Our new lures were developed using funds from the Dept. of Conservation (DOC) and the Ministry for Business, Innovation and Employment (MBIE). They promise to make rat control and eradication possible at a greater scale. I am a critic of the Predator-free 2050 policy and prepared to debate it but also contributing significantly to the tools that improve our ability to protect biodiversity.
Reconciling domestic cats with biodiversity
Reducing the impact of domestic cats on wildlife requires that we understand and reach agreement with cat owners – the majority of New Zealand households. Understanding what cat owners will, and will not, support is critical to making progress.
Last year the Wellington City Council, with a large number of organisations, instituted a cat policy for the city, which included requiring that cats be identity microchipped. The council’s confidence in this policy originated from information shared by my research team in a report to the New Zealand Veterinary Association and the New Zealand Companion Animals Trust (who funded the study).
We had surveyed cat owners at veterinary clinics and had discovered that 85% of cat-owners thought micro-chipping their cats would be acceptable. The submissions to WCC’s new by-law turned out to be similarly supportive. Our research informed policy development, making change possible.
I have been critical of conservationists’ being adversarial with other people (e.g., cat owners) and my so work finds consensus pathways through the controversy towards solutions.
Living with kaka better
Conservationists are currently very concerned that artificial foods are causing disease amongst Wellington City’s kaka. They want, therefore, to discourage residents from feeding kaka.
This summer I supported a group of five post-graduate students to survey Wellington City residents about kaka. They found resident’s reports of property damage by kaka to be associated with resident’s also feeding them. The more kaka are fed the greater damage they do.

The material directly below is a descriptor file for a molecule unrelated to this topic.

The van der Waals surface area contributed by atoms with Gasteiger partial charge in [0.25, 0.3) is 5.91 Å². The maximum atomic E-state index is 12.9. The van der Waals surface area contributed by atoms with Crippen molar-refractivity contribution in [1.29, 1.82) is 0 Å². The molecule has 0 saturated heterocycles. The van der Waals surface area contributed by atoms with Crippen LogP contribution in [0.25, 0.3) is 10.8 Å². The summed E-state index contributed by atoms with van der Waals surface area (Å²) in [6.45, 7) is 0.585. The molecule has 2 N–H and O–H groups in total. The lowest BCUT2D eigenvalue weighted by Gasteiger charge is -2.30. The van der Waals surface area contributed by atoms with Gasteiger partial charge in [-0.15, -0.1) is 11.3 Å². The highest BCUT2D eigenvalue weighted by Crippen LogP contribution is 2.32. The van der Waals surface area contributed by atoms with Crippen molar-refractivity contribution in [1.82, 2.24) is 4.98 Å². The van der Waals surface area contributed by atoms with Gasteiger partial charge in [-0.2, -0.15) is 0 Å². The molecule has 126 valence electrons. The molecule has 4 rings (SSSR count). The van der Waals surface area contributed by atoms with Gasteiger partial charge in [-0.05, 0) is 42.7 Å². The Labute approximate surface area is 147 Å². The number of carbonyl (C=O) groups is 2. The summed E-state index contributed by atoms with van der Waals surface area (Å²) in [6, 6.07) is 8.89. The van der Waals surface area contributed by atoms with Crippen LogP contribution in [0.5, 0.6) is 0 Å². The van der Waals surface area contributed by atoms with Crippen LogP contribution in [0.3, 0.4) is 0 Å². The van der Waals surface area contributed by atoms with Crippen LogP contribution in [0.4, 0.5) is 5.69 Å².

Our data, therefore, might convince neighbourhoods not to feed kaka. I have been critical of introduction of kaka to Wellington City, but the research I do is part of the solution too.
These are just three of several conservation research and learning projects that I lead in Wellington. I have conservation research projects in southern Africa, southeast Asia and North America too. This is what ‘ivory tower’ academics in universities do.
Avoiding mistakes, new ideas, faster progress
These scientific contributions to conservation policy and practice happened even as I also wrote critically about them.
Am I a traitor to the conservation cause? Out-of-touch? Do I write nonsense? You decide. But, importantly, it is clear that my critique is consistent with also helping to advance conservation.
You can be a part of the solution as well as debate progress. Indeed, it is better that way. Major mistakes and unfruitful directions will be avoided, and new and useful ideas will surface. Without critique, mistakes are more likely and progress is slower.
I have heard it said that art critics cannot be artists. Whether this is true is a debate for another time, but it is certainly not true of science. Scientists need to be science critics. Conservation scientists need to be critics of conservation and conservation science.